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Son's Illness Inspired My Return to Work: Case Study

By: Maggie Lonsdale BA (hons) - Updated: 27 Sep 2012 | comments*Discuss
Return Hearing Deaf Learning Work Son

While it may not be accurate to describe deafness as an illness, for researcher Claire Donaldson, 38, from Suffolk, her son’s diagnosis lead her to an interesting return to work.

With ten years’ experience as a medical researcher, Claire was expecting to return to her job after taking maternity leave to have her son Joshua eight years ago. But the first few months of her baby’s life also turned her own upside down.

Claire explained, “I actually thought Josh had issues with his hearing quite early on, as he would react if he saw my face, but not if he couldn’t see me, even though other babies at our mother and toddler group would look around if they heard their mums. So when Josh had his regular check up and he was referred to a specialist, I wasn’t totally surprised. But of course, I was devastated that his life might be harder than it needs to be because of a hearing issue, so I was determined to do everything I could to make it as good as possible.”

Using her experience

Once Claire’s fears about Joshua’s hearing problem were confirmed, she devoured all the information she could find about bringing up a hard of hearing child in a hearing family.

“I did find plenty of information, but it all seemed too scientific and unemotional – and as a medical researcher I’ve certainly got the right background to make sense of it! Rather than trying to find someone else that could help my son, my husband and I decided that I would learn sign language and teach Joshua myself as early as possible, so that he could quickly integrate into school and express himself, rather than waiting for him to be taught it.”

Claire found that her GP was very supportive, and was able to refer her to a specialist that could help. She also found a British Sign Language course in her local city and did some voluntary work at the school they expected Josh would attend when he turned five.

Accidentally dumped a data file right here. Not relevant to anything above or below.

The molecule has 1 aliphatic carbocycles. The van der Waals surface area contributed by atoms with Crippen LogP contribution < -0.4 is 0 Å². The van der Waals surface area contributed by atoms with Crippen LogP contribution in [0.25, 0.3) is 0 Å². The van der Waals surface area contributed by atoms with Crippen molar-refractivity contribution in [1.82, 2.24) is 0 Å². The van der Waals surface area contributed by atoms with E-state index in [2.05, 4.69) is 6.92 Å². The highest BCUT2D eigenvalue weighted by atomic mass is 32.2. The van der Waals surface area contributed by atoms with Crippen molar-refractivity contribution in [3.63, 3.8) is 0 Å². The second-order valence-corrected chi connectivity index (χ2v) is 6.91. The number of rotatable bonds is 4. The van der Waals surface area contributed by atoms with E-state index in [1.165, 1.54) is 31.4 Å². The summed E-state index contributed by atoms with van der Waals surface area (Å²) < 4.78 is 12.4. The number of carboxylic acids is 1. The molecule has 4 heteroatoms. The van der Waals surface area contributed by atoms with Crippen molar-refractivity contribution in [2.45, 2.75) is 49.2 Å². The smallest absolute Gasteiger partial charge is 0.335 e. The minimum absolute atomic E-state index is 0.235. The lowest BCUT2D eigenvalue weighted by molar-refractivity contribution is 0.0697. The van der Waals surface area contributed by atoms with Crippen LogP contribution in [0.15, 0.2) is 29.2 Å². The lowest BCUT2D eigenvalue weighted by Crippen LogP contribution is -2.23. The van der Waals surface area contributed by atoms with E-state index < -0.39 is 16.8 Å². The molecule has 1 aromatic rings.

Claire added, “My husband would ask me to teach him whatever I learnt so that we could both communicate with Josh, and my parents and in-laws were also very keen to learn. We were conscious that we didn’t want to make the whole family all about Josh’s hearing though, so we were careful to include him in our hearing world as much as possible, rather than us just go into his world. We did this by taking advice from a deafness advisor who told us about using rhythm in the house as much as possible, and speaking slowly and clearly so Josh could start to lip read, which will be a really valuable skill as he gets older and gets used to the outside world.”

Retraining as a Teacher

“Once I’d completed my sign language course, I was asked by the school if I wanted to work as a learning support assistant with the class of deaf children aged from 5 – 7. I was really excited by this challenge, but was well aware that the pay for a learning support assistant really isn’t that great. I decided to train as a teacher instead, and signed up for a one year PGCE. The school were really supportive and I continued to work voluntarily throughout the year, which meant that I was in the right place at the right time when a full-time job came up.”

For Claire, the emotional difficulties of learning to encourage and handle a hard of hearing child has opened her life up to a richness she did not have before. Claire concluded, “I know it may sound like a cliché, but Josh’s deafness has really brought our family closer together. I would not have chosen this difficulty for him, as life is hard enough even if you seemingly have everything going for you. My return to work as a teacher for deaf children gives me far more satisfaction that my research career ever did, as I feel like I’m making a real difference to Josh and other children like him – it’s such a fulfilling job, and no two days are the same.”

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